Octopus, or Devilfish, an eight-armed marine invertebrate (animal without a backbone). Octopuses are found in all oceans, from the water's edge to depths of at least three miles (4,800 m). They range in size from a span of 2 inches (5 cm) to 32 feet (10 m). Octopus meat is considered a delicacy by Mediterranean and Asiatic peoples. There are more then 200 species.Octopuses have acute vision and can detect colors.
Octopuses are basically shy and retiring. Unprovoked attacks on humans are rare, and, contrary to popular belief, octopuses do not wrap their arms around divers and squeeze them to death. Octopuses have poisonous saliva and the bite of some species can be fatal to humans.
An octopus has a beaked mouth, located on the lower side of the body. In the mouth is a radula, a toothed tongue for rasping. On each arm are one or two rows of sensitive suckers, with which the octopus distinguishes different textures and tastes. Above the arms are the brain and the eyes. The brain is highly developed, and the animal learns rapidly. Octopuses have acute vision and can detect colors. Like the human eye, the octopus eye consists of a lens, two fluid-filled chambers, and a light-sensitive retina. Octopuses lack hearing organs.
The globular body of an octopus is encased in a muscular organ called a mantle and contains viscera, an ink sac, and a small piece of shell. A tubular funnel, or siphon, protrudes from beneath the edge of the mantle. The funnel functions as an anus and, when water is forced through it, as a means of propulsion. (Octopuses are also able to "walk" on their arms.)
The skin of an octopus is dotted with cells called chromatophores. Each chromatophore contains one of four pigments: yellow, red, brown, or black. The pigment is visible only when the chromatophore is contracted. An octopus is able to vary in color by contracting only certain chromatophores at any one time. An octopus camouflages itself from its predators and prey by taking on the color of pale water, a sandy bottom, or a dark crevice. When approached by an enemy, it usually turns a deep pink, releases from the ink sac a cloud of dark ink (called sepia), and then becomes pale and darts off. If an octopus is caught by one of its arms, it can free itself by breaking off the arm; a new arm grows in place of the old.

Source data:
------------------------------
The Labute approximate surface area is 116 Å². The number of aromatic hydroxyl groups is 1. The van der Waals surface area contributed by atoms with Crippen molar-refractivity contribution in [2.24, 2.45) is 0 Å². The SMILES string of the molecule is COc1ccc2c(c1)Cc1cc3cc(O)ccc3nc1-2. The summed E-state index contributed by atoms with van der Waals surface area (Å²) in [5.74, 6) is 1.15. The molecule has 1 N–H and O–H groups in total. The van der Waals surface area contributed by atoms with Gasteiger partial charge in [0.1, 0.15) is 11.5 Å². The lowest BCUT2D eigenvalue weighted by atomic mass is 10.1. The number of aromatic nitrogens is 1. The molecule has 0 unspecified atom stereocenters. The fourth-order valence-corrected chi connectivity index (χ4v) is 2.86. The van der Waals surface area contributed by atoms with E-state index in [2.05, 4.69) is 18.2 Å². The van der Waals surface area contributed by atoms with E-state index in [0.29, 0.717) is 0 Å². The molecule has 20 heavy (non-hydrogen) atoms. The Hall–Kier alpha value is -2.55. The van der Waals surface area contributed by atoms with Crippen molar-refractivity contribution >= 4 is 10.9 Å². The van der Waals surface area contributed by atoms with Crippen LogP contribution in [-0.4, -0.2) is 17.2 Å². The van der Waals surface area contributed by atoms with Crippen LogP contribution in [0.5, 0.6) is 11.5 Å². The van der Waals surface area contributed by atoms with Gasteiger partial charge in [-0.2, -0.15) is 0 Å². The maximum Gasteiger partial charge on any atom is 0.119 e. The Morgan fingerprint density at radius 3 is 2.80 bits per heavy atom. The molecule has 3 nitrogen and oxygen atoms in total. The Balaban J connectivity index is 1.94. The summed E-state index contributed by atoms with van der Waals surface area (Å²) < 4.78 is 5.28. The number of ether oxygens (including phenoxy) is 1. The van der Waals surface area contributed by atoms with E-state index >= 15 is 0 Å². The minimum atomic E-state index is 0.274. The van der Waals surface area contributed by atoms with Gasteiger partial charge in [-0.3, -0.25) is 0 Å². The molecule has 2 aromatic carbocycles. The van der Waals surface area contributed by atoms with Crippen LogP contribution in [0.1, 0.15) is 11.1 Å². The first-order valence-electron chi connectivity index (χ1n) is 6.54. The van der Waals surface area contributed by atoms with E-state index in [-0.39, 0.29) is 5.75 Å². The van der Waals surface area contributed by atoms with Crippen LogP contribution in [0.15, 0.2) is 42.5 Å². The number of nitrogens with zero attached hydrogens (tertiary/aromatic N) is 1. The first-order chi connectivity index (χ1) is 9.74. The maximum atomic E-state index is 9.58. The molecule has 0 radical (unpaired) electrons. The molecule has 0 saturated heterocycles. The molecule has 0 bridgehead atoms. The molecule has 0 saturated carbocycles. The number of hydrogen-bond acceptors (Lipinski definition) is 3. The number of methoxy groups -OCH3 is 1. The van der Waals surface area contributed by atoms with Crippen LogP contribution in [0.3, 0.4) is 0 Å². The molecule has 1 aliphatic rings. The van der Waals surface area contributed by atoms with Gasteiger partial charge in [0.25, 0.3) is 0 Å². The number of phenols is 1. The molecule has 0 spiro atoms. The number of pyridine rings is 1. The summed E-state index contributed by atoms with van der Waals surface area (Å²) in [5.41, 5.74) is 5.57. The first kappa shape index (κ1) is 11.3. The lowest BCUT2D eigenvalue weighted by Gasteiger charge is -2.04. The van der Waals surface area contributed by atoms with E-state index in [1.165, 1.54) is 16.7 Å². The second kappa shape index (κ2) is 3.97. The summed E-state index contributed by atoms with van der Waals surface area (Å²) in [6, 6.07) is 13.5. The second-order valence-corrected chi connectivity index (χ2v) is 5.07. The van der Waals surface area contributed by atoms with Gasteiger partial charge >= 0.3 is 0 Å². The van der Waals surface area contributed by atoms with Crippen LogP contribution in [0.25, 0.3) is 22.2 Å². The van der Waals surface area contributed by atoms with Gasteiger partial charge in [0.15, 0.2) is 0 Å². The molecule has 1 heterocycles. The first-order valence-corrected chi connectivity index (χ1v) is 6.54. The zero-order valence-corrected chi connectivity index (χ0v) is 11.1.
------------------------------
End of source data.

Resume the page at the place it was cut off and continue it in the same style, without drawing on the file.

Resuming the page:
Most octopuses live singly in small rocky crevices or other protected places on the ocean bottom. An octopus catches its prey—primarily shellfish and small fish—with its arms. The octopus then bites the prey, injecting it with poison and digestive enzymes. The enzymes partly liquefy the interior organs, which the octopus then sucks out.
During reproduction, the male octopus uses a specialized arm (the hectocotylus) to place sacs of sperm under the edge of the female's mantle. The female lays more than 100,000 eggs and attaches them in clusters with a gluelike secretion to the crevice wall. On hatching, the young of most octopuses resemble the adults.The octopus is an eight-armed marine invertebrate.
An octopus sometimes squirts a unique substance called ink into the water. It does this when it needs to defend itself from predators such as seals, whales, and sharks.
The Pacific giant octopus, like many other kinds of octopus, may squirt ink to make the water dark. That way, a predator can’t see the octopus escape. At other times, the inky cloud serves as a decoy. The cloud actually looks like the octopus itself. As the predator attacks the decoy, the real octopus makes its getaway!
Squirting ink isn’t the only way an octopus can escape its enemy, though. It can swim quickly away if it has to. It can also change its color. This often confuses the predator and gives the octopus time to flee. Other times, the octopus changes its color to blend in with its surroundings. Then the octopus may not be seen at all.
The blue-ringed octopus lives off the southern Australian coast. This tiny octopus is only 11/2 to 21/2 inches (4 to 6 centimeters) in diameter. But don’t let its small size fool you. This octopus is the most deadly octopus of all.
Instead of making ink, the blue-ringed octopus makes venom in its saliva. When the blue-ringed octopus bites its victim, it leaves saliva on the wound. The venom in the saliva causes the area around the wound to go numb. Soon, the venom causes the octopus’s victim to stop breathing. The venom is so deadly that it can kill even a human.
This octopus feeds mostly on crabs that live in shallow waters. When it is threatened, its blue rings glow. This warning is usually all that it takes to scare most predators away.
Octopuses are mollusks in the order Octopoda of the class Cephalopoda. Octopuses found along the Atlantic coast of North America include the common octopus, Octopus vulgaris; and the briar octopus, O. briareus. Octopuses found along the Pacific coast of North America include the giant Pacific octopus, O. dofleini; and the orange bigeye octopus, O. californica.